Big V Sporting: Weak E-Commerce Presence Is A Headwind
Consumer purchase of sporting goods in the U.S. has grown over 18% from 2010 to 2014 and is expected to breach the $64 billion mark in 2015. However, during the same period, Big V Sporting Goods’ (BGFV) top-line growth has been almost half at just over 9%.
Clearly, the company’s top-line growth is not impressive as compared to the overall market growth. However, this isn’t surprising as the sporting goods retailer lacks a serious effort on its e-commerce initiative.
What makes matters worse is that the company’s management has still not realized the problem. We saw a half-hearted launch of an e-commerce channel in the middle of the fourth quarter of fiscal 2014. During a Q&A session of 1Q2015 earnings call, Steve Miller, President & CEO said:
“We are certainly hoping to avoid lots of the growing pains that others have experienced. Just to recap, we launched our e-commerce site in the middle of the Q4, the time with the limited selection of our existing products.
We didn't expect that e-commerce to be a game changer for our business and it hasn’t been a game changer but for 2015, again we don't expect e-commerce to be material to either sales or income, what our focus in e-commerce was certainly to create another sales channel for our customer, we’ve done that now and we’re evaluating and measuring the initial customer response.”
To me, this looks like a very defensive maneuver, and this may weigh heavily against capturing market share. The company will likely lose market share to peers like Cabela’s (CAB), Dick's Sporting (DKS), Hibbett Sports (HIBB) and others.
Why e-commerce sales channel is important
In 2013, the online shop and mail-order sales in the sporting goods industry stood at $ 9.7 billion with over 80% of this coming from e-commerce channel. Over the period from 2004 to 2013, sporting goods e-commerce sales channel registered a growth of over 448% while the consolidated online sales and mail-ordering recorded 172% growth. This shows that e-commerce channel is growing at a rapid speed in the overall non-store based sales.
Additionally, online sales presence enables a retailer to address a market where they don’t even have a physical store. Opening new stores in unrepresented regions, growing by way of comps growth is going to be a slow and capital intensive path to growth. It’s not surprising that Big V plans to open ten net new stores in fiscal 2015.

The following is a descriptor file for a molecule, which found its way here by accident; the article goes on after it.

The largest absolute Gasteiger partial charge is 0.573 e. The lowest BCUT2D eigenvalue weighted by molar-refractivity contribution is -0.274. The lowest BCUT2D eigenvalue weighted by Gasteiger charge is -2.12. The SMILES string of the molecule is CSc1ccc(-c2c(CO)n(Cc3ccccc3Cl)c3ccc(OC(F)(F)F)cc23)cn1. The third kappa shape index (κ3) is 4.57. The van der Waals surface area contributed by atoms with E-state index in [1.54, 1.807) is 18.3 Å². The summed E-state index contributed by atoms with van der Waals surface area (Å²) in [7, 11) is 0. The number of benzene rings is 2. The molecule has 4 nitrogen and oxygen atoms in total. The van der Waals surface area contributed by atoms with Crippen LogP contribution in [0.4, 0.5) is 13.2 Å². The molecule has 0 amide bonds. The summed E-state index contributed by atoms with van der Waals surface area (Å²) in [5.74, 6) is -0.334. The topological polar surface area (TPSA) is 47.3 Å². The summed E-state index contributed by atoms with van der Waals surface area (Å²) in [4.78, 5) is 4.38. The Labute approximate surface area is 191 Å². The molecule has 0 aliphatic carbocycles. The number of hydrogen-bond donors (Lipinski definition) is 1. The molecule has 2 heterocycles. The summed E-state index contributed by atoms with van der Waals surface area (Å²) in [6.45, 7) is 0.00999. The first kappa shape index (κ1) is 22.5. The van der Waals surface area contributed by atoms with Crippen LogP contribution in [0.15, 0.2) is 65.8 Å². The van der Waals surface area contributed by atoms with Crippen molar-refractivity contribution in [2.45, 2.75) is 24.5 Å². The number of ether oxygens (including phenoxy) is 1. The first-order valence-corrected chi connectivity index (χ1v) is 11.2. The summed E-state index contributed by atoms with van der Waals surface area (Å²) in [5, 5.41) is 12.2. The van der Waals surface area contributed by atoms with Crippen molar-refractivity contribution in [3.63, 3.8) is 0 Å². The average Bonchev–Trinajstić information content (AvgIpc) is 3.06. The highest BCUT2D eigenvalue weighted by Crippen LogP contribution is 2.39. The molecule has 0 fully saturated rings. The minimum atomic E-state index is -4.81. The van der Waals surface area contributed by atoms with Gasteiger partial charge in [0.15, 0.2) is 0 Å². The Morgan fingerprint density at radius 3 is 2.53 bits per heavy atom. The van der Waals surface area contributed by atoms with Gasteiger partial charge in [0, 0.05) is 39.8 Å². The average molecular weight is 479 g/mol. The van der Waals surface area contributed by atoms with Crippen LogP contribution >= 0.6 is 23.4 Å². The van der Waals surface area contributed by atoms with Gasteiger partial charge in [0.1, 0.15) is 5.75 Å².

A tightly integrated advanced e-commerce platform also lets the organization understand the buying behavior of shoppers. Also, in combination with robust data analytics the company can tweak the e-commerce website to align with the buying behavior and also convert guest visitors to buyers. This process is a lot cheaper than remodeling stores across the chain.
So, clearly Big V will be missing on the sales opportunities while peers with a strong online presence will be lapping it up happily. In this event, Big V also stands a chance of losing market share to its competitors. Dick’s Sporting, for example, has a very clear vision of its e-commerce initiative till 2017. Being the second largest (Wal-Mart ranks first) in the segment, it has the financial muscle to elbow out smaller players in the market.
Sporting apparel and goods industry is expected to breach $64 billion in sales this year. However, Big V lacks the much needed strong e-commerce push and is playing out very defensively. Whether or not this is going to change with the new board in place is something that we will only know in future. But, as of now, its weak presence in the online sales channel, versus its peers in the industry, is a headwind that investors need to consider.